Biz Blog Profile Series: Masi Guy Blog, Masi Bicycles


Biz Blog Profile Series is a behind the scene look at how corporations, non profits, higher education institutions and arts organizations are using blogs to support their marketing goals.

Blending old world tradition with modern technology. Sounds like it could be a tag line for a 2.0 web company. It's not. It is the direction of an Italian company, established shortly after World War I, that was conceived and built on passion, honesty and expert craftsmanship. Tim Jackson, Brand Manager, of Masi Bicycles, had a proud legacy to up hold when he launched the Masi Guy blog as a tactic to revitalize the brand.

Masi_logo_2 Biz Blog Profile: Masi Bicycles

About Masi Bicycles

Masi is a road bike brand with more than 70 years of history and is now owned by Haro Bicycle Corporation. The two companies couldn't be much different; Masi was born in Italy in the world of road cycling. Haro is pure SoCal and was one of the founding companies in freestyle BMX. It is the differences that got me the job as Brand Manager of Masi, since I am a long time (well, lifetime) road cycling enthusiast and competitive racer (I still race). All told there are only about 20 people in the two companies and I am the only Masi employee.

Why Masi Bicycles is Blogging: Masi Guy Blog

I started the blog largely because we were doing no marketing or advertising and had a very, stale, boring website. Since I had no budget to work with, I knew I had to do something different to reach people. I'm a very people person kind of a guy and believed I could use my personality and communication strengths to reach people.

How Blogs Fit Into Masi Bicycles

I launched the blog largely on an impulsive whim. I had been reading about blogs and hearing about blogs on the news but I had never actually read one (how embarrassing!). I read a report that mentioned one of the major publications, maybe Business Week, called blogging one of the top emerging technologies to watch. Way ahead of some incredible industries/technologies like medical research.  [Sidebar: Business Week currently is running 12 blogs.]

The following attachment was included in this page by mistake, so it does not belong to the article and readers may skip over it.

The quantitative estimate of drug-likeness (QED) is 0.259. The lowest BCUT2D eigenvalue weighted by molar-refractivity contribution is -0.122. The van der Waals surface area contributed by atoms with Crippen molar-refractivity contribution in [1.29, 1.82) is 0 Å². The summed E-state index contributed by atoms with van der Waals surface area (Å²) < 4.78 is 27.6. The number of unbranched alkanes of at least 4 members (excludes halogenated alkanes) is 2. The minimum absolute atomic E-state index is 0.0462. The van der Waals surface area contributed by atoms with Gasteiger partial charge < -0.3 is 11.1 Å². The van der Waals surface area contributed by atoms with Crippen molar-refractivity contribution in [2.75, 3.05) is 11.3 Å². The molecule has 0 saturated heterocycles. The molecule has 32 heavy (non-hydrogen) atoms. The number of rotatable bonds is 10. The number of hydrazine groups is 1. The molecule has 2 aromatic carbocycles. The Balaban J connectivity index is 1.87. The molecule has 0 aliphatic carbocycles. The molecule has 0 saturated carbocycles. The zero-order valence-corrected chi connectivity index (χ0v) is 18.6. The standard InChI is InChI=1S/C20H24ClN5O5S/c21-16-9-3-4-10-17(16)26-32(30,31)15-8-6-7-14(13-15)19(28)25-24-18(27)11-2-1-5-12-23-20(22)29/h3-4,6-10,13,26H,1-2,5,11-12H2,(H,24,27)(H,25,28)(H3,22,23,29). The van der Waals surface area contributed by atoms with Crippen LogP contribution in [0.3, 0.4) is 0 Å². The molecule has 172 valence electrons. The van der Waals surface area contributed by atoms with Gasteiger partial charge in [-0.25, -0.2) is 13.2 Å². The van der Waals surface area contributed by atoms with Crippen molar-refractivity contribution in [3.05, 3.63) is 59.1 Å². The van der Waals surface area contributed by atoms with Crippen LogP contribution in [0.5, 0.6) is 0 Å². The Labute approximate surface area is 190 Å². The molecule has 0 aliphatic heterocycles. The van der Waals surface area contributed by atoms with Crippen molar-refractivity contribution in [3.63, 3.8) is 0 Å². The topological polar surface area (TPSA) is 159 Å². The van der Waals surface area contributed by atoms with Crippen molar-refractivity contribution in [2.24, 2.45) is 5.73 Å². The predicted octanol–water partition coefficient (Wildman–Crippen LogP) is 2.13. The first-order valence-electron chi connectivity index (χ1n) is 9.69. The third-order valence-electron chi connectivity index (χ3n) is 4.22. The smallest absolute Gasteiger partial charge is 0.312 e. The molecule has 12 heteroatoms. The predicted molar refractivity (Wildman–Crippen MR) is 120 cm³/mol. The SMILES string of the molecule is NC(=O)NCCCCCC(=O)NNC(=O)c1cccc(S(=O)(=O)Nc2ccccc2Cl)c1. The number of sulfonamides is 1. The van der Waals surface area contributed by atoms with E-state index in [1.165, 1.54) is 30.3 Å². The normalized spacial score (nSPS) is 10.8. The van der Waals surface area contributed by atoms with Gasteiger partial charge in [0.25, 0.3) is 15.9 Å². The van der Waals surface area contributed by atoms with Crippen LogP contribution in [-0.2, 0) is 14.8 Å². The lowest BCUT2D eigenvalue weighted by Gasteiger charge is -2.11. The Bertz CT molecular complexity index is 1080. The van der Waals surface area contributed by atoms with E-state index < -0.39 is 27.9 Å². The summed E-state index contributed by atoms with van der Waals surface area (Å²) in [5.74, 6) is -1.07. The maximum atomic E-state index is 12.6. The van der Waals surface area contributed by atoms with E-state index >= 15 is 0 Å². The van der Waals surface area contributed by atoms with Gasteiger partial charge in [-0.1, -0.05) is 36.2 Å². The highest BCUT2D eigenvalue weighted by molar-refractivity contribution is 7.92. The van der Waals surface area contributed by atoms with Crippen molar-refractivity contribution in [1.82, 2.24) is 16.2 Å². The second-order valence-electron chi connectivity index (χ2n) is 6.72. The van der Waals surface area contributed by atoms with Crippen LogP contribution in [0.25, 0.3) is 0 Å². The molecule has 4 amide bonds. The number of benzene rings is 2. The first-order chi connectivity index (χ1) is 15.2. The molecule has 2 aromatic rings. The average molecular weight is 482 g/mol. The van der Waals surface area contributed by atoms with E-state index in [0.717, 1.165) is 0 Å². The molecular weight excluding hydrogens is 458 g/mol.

That report was the final straw and later that day I went to Google and looked up blog. I got to Blogger and set up the Masi Guy blog and created the first post on March 4th, 2005. Being the shameless, self-promoter that I am, I immediately created a press release and sent it off to our major industry publication, Bicycle Retailer and Industry News (BRaIN). They ran our release on their website and I was officially a blogger!

About a week after the article in BRaIN ran I told my bosses what I had done. It was very much a project of my own creation and desperation. In the beginning the blog was the only marketing I was doing for the brand. I knew I needed something that would get the name in front of people again and give people a chance to hear what was happening.

Masi is the last name of Faliero Masi. Faliero was an amazing craftsman who was very respected, but was a person with a big personality. I'm no Faliero, but I believed that the brand needed to have a person that people could connect to again. Many successful brands have a personality that people can relate to, whether they like the personality or not.

Now, the blog is a major part of my marketing strategy, even with the fancy new website and advertising efforts. There is a link to the blog from the corporate website and I still intend to use the blog to communicate directly with my readers and customers.

Selling-in To Management

My bosses didn't have a chance to discuss it with me, since I took the option away from them by telling them what I had done after the fact. I can't deny that they still don't fully understand the relevance of the blog, but it is beginning to sink in. BRaIN has written two different articles about my blog and blogging in general. That has been a great source of exposure. Bosses like that kind of thing.